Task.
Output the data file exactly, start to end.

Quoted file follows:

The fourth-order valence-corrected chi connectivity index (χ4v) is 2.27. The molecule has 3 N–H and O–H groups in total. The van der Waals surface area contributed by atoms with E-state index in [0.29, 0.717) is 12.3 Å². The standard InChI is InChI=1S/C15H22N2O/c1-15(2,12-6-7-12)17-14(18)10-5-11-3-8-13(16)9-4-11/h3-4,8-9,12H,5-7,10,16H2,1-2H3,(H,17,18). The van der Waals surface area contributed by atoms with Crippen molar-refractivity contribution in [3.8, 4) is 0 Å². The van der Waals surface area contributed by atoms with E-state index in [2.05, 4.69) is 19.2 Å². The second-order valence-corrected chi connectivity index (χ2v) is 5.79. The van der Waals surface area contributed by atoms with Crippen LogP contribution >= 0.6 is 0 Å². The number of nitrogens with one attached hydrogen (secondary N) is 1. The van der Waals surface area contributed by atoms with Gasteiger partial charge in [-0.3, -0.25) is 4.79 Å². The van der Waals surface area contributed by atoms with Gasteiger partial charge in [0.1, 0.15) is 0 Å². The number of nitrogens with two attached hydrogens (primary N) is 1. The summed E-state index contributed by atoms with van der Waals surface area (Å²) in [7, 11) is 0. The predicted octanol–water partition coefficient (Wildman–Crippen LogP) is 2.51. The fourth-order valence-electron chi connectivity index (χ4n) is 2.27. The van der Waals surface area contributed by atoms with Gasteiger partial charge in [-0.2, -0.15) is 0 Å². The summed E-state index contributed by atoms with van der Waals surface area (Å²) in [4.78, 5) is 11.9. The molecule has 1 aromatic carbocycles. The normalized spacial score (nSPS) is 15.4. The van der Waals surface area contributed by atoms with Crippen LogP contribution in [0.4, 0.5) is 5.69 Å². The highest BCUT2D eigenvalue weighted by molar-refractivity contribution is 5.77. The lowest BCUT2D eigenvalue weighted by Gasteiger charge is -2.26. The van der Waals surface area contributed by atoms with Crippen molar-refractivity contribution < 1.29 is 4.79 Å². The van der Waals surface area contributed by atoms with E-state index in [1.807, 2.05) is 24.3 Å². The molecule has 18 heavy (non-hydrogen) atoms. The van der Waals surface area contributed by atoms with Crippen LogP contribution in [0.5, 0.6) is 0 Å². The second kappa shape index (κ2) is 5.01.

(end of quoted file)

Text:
The fourth-order valence-corrected chi connectivity index (χ4v) is 2.27. The molecule has 3 N–H and O–H groups in total. The van der Waals surface area contributed by atoms with E-state index in [0.29, 0.717) is 12.3 Å². The standard InChI is InChI=1S/C15H22N2O/c1-15(2,12-6-7-12)17-14(18)10-5-11-3-8-13(16)9-4-11/h3-4,8-9,12H,5-7,10,16H2,1-2H3,(H,17,18). The van der Waals surface area contributed by atoms with Crippen molar-refractivity contribution in [3.8, 4) is 0 Å². The van der Waals surface area contributed by atoms with E-state index in [2.05, 4.69) is 19.2 Å². The second-order valence-corrected chi connectivity index (χ2v) is 5.79. The van der Waals surface area contributed by atoms with Crippen LogP contribution >= 0.6 is 0 Å². The number of nitrogens with one attached hydrogen (secondary N) is 1. The van der Waals surface area contributed by atoms with Gasteiger partial charge in [-0.3, -0.25) is 4.79 Å². The van der Waals surface area contributed by atoms with Gasteiger partial charge in [0.1, 0.15) is 0 Å². The number of nitrogens with two attached hydrogens (primary N) is 1. The summed E-state index contributed by atoms with van der Waals surface area (Å²) in [7, 11) is 0. The predicted octanol–water partition coefficient (Wildman–Crippen LogP) is 2.51. The fourth-order valence-electron chi connectivity index (χ4n) is 2.27. The van der Waals surface area contributed by atoms with Gasteiger partial charge in [-0.2, -0.15) is 0 Å². The summed E-state index contributed by atoms with van der Waals surface area (Å²) in [4.78, 5) is 11.9. The molecule has 1 aromatic carbocycles. The normalized spacial score (nSPS) is 15.4. The van der Waals surface area contributed by atoms with Crippen LogP contribution in [0.4, 0.5) is 5.69 Å². The highest BCUT2D eigenvalue weighted by molar-refractivity contribution is 5.77. The lowest BCUT2D eigenvalue weighted by Gasteiger charge is -2.26. The van der Waals surface area contributed by atoms with Crippen molar-refractivity contribution < 1.29 is 4.79 Å². The van der Waals surface area contributed by atoms with E-state index in [1.807, 2.05) is 24.3 Å². The molecule has 18 heavy (non-hydrogen) atoms. The van der Waals surface area contributed by atoms with Crippen LogP contribution in [0.5, 0.6) is 0 Å². The second kappa shape index (κ2) is 5.01.